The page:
Observed Data
Died Lived Total
CMT 4 6 10
ECMO 1 28 29
Total 5 34 39

$$^*$$Text by Samuels et al., Chapter 10

### 10.2.21 Example: Fisher’s Exact Test

• As with the Z and chi-square tests, we would like to test the null hypothesis $$H_0:\pi_{EMO}=\pi_{CMT}$$, where $$\pi$$ denotes the risk of mortality
• However, since the sample size is so small, there is doubt about the applicability of these tests to this data set. In fact as the following table reveals the expected number of subjects in some cells is less than 5
Expected Data
Died Lived Total
CMT 1.28 8.72 10
ECMO 3.72 25.28 29
Total 5.00 34.00 39

### 10.2.22 Fisher’s exact test

• An “exact” test can be constructed via the following reasoning: We have observed a total of 5 failures. If groups CMT and ECMO receive equally effective treatments, then the five failures should be equally distributed between the two groups.
• If the sample sizes were equal, we would expect 2.5 failures in each group, but since the CMT group is much smaller, we expect the failures to be divided in a roughly 1:3 ratio.
• As in the previous tests, discrepancies from this “fair split” indicate departures from the null hypothesis.

### 10.2.23 Example: Fisher’s exact test

• We will first enumerate all possible tables that could have been observed and calculate the probability of each split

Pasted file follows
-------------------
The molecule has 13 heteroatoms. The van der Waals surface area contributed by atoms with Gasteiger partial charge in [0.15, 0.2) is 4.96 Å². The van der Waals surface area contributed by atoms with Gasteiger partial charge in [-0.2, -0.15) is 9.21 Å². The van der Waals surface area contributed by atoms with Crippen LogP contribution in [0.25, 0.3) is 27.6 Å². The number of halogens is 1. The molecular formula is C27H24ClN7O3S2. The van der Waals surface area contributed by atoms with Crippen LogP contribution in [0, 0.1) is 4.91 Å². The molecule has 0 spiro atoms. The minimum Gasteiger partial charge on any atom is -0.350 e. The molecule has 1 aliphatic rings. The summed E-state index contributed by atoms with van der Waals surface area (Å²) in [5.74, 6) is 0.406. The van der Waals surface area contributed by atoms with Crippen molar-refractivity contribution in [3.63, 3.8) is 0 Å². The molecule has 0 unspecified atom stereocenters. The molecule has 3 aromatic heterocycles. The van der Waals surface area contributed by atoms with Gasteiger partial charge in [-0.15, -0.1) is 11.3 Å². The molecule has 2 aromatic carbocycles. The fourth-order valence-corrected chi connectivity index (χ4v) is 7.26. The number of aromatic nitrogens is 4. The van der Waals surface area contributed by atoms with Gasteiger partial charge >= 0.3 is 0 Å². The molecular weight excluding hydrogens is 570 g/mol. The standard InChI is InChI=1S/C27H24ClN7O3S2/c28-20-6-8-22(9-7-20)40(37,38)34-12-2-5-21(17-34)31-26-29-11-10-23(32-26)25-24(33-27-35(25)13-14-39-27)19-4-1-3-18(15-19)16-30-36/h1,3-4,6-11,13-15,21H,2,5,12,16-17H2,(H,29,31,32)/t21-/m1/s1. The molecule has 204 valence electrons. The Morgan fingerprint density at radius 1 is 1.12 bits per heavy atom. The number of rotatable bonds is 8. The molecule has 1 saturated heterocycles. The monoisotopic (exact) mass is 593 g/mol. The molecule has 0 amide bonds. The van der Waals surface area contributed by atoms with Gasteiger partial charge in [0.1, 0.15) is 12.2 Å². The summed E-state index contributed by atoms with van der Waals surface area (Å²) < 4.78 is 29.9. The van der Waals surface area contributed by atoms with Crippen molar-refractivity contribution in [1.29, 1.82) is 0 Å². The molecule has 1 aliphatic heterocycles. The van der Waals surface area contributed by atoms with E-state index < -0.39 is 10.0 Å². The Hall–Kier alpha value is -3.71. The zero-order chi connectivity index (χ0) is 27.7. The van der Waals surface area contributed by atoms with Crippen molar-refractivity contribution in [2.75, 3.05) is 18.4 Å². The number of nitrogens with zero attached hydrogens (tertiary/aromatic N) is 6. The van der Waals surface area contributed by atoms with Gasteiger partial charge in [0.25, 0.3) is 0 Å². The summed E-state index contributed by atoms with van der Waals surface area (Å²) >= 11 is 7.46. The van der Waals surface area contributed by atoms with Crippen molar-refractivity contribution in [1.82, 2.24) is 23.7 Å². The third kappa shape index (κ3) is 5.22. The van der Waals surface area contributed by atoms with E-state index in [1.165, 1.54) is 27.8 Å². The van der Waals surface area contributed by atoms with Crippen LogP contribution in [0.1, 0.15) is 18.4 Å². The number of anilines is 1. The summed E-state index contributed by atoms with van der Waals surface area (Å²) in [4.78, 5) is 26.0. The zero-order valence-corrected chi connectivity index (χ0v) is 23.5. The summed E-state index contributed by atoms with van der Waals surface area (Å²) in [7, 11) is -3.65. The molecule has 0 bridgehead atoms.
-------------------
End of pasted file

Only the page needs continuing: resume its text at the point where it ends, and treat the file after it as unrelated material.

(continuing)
• The probability of each split is given by an expression that we will see shortly
• The sum of these probabilities is 1
• The calculation of the p-value depends on whether the alternative is one- or two-sided.
• If the alternative is one-sided, then the p-value is obtained by considering the observed table and the tables that are more extreme in the direction supporting the alternative.
• If the alternative is two-sided, then the p-value can be obtained by considering the observed table and all tables that are associated with a smaller probability.
• See the following slide for an illustration for our particular example.

### 10.2.25 Fisher’s exact test

• The probability of each possible table that can be observed while keeping the margins fixed, is calculated using the hypergeometric distribution
• In general, if we observe the following table then its probability is given by the expression on the next slide